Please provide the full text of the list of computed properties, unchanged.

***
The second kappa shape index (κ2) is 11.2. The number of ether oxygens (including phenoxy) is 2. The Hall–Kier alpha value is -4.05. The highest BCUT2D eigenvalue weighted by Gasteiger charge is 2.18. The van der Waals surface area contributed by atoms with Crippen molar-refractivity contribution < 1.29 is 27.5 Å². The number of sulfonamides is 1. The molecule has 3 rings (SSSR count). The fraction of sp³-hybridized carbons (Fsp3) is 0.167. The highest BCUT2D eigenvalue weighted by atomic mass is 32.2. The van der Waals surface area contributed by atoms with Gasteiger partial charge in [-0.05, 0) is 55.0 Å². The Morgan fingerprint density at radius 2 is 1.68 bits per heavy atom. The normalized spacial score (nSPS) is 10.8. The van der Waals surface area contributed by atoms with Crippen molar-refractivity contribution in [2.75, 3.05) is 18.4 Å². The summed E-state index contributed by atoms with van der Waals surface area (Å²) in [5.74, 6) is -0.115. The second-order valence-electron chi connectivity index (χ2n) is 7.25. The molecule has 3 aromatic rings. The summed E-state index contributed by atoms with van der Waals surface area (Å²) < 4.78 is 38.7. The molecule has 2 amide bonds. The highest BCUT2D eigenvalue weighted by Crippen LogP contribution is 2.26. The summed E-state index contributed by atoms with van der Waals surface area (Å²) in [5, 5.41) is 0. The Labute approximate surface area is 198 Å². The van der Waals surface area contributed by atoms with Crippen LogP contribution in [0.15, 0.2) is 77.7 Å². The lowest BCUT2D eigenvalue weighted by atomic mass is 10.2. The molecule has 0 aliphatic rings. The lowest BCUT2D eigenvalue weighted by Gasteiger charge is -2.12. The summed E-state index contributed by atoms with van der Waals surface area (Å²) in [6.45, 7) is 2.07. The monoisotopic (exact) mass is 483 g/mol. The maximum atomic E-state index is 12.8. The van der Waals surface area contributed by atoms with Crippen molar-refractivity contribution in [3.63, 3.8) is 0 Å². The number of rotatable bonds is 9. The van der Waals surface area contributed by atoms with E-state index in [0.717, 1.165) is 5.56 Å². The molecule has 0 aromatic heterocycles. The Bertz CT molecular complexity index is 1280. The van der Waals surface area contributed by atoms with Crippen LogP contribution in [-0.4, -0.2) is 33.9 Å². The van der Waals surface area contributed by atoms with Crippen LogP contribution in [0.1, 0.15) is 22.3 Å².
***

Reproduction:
The second kappa shape index (κ2) is 11.2. The number of ether oxygens (including phenoxy) is 2. The Hall–Kier alpha value is -4.05. The highest BCUT2D eigenvalue weighted by Gasteiger charge is 2.18. The van der Waals surface area contributed by atoms with Crippen molar-refractivity contribution < 1.29 is 27.5 Å². The number of sulfonamides is 1. The molecule has 3 rings (SSSR count). The fraction of sp³-hybridized carbons (Fsp3) is 0.167. The highest BCUT2D eigenvalue weighted by atomic mass is 32.2. The van der Waals surface area contributed by atoms with Gasteiger partial charge in [-0.05, 0) is 55.0 Å². The Morgan fingerprint density at radius 2 is 1.68 bits per heavy atom. The normalized spacial score (nSPS) is 10.8. The van der Waals surface area contributed by atoms with Crippen molar-refractivity contribution in [2.75, 3.05) is 18.4 Å². The summed E-state index contributed by atoms with van der Waals surface area (Å²) in [5.74, 6) is -0.115. The second-order valence-electron chi connectivity index (χ2n) is 7.25. The molecule has 3 aromatic rings. The summed E-state index contributed by atoms with van der Waals surface area (Å²) < 4.78 is 38.7. The molecule has 2 amide bonds. The highest BCUT2D eigenvalue weighted by Crippen LogP contribution is 2.26. The summed E-state index contributed by atoms with van der Waals surface area (Å²) in [5, 5.41) is 0. The Labute approximate surface area is 198 Å². The van der Waals surface area contributed by atoms with Crippen LogP contribution in [0.15, 0.2) is 77.7 Å². The lowest BCUT2D eigenvalue weighted by atomic mass is 10.2. The molecule has 0 aliphatic rings. The lowest BCUT2D eigenvalue weighted by Gasteiger charge is -2.12. The summed E-state index contributed by atoms with van der Waals surface area (Å²) in [6.45, 7) is 2.07. The monoisotopic (exact) mass is 483 g/mol. The maximum atomic E-state index is 12.8. The van der Waals surface area contributed by atoms with Crippen molar-refractivity contribution in [3.63, 3.8) is 0 Å². The number of rotatable bonds is 9. The van der Waals surface area contributed by atoms with E-state index in [0.717, 1.165) is 5.56 Å². The molecule has 0 aromatic heterocycles. The Bertz CT molecular complexity index is 1280. The van der Waals surface area contributed by atoms with Crippen LogP contribution in [-0.4, -0.2) is 33.9 Å². The van der Waals surface area contributed by atoms with Crippen LogP contribution in [0.1, 0.15) is 22.3 Å².